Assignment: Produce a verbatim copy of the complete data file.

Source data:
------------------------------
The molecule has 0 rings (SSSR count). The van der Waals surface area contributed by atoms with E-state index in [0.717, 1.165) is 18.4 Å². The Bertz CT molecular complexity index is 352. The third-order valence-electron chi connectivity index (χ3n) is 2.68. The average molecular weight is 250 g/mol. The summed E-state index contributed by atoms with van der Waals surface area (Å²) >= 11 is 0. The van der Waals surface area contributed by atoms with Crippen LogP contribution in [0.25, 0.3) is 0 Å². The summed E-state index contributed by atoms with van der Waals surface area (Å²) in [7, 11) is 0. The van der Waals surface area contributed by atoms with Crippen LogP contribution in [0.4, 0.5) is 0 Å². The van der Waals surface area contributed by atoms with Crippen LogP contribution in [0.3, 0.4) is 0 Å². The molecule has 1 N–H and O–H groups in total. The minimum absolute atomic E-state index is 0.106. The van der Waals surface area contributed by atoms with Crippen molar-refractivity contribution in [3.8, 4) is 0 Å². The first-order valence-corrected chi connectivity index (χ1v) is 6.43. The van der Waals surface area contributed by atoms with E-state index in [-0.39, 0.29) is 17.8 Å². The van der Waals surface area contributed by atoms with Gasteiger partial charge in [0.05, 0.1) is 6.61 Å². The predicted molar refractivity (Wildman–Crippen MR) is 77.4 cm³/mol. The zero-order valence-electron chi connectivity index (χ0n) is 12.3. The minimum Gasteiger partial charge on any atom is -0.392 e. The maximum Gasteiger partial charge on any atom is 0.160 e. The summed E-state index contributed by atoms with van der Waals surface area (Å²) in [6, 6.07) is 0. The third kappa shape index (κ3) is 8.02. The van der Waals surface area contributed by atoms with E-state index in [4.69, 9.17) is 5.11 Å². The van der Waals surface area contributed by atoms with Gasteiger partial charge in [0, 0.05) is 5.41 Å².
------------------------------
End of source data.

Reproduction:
The molecule has 0 rings (SSSR count). The van der Waals surface area contributed by atoms with E-state index in [0.717, 1.165) is 18.4 Å². The Bertz CT molecular complexity index is 352. The third-order valence-electron chi connectivity index (χ3n) is 2.68. The average molecular weight is 250 g/mol. The summed E-state index contributed by atoms with van der Waals surface area (Å²) >= 11 is 0. The van der Waals surface area contributed by atoms with Crippen LogP contribution in [0.25, 0.3) is 0 Å². The summed E-state index contributed by atoms with van der Waals surface area (Å²) in [7, 11) is 0. The van der Waals surface area contributed by atoms with Crippen LogP contribution in [0.4, 0.5) is 0 Å². The van der Waals surface area contributed by atoms with Crippen LogP contribution in [0.3, 0.4) is 0 Å². The molecule has 1 N–H and O–H groups in total. The minimum absolute atomic E-state index is 0.106. The van der Waals surface area contributed by atoms with Crippen molar-refractivity contribution in [3.8, 4) is 0 Å². The first-order valence-corrected chi connectivity index (χ1v) is 6.43. The van der Waals surface area contributed by atoms with E-state index in [-0.39, 0.29) is 17.8 Å². The van der Waals surface area contributed by atoms with Gasteiger partial charge in [0.05, 0.1) is 6.61 Å². The predicted molar refractivity (Wildman–Crippen MR) is 77.4 cm³/mol. The zero-order valence-electron chi connectivity index (χ0n) is 12.3. The minimum Gasteiger partial charge on any atom is -0.392 e. The maximum Gasteiger partial charge on any atom is 0.160 e. The summed E-state index contributed by atoms with van der Waals surface area (Å²) in [6, 6.07) is 0. The third kappa shape index (κ3) is 8.02. The van der Waals surface area contributed by atoms with E-state index in [4.69, 9.17) is 5.11 Å². The van der Waals surface area contributed by atoms with Gasteiger partial charge in [0, 0.05) is 5.41 Å².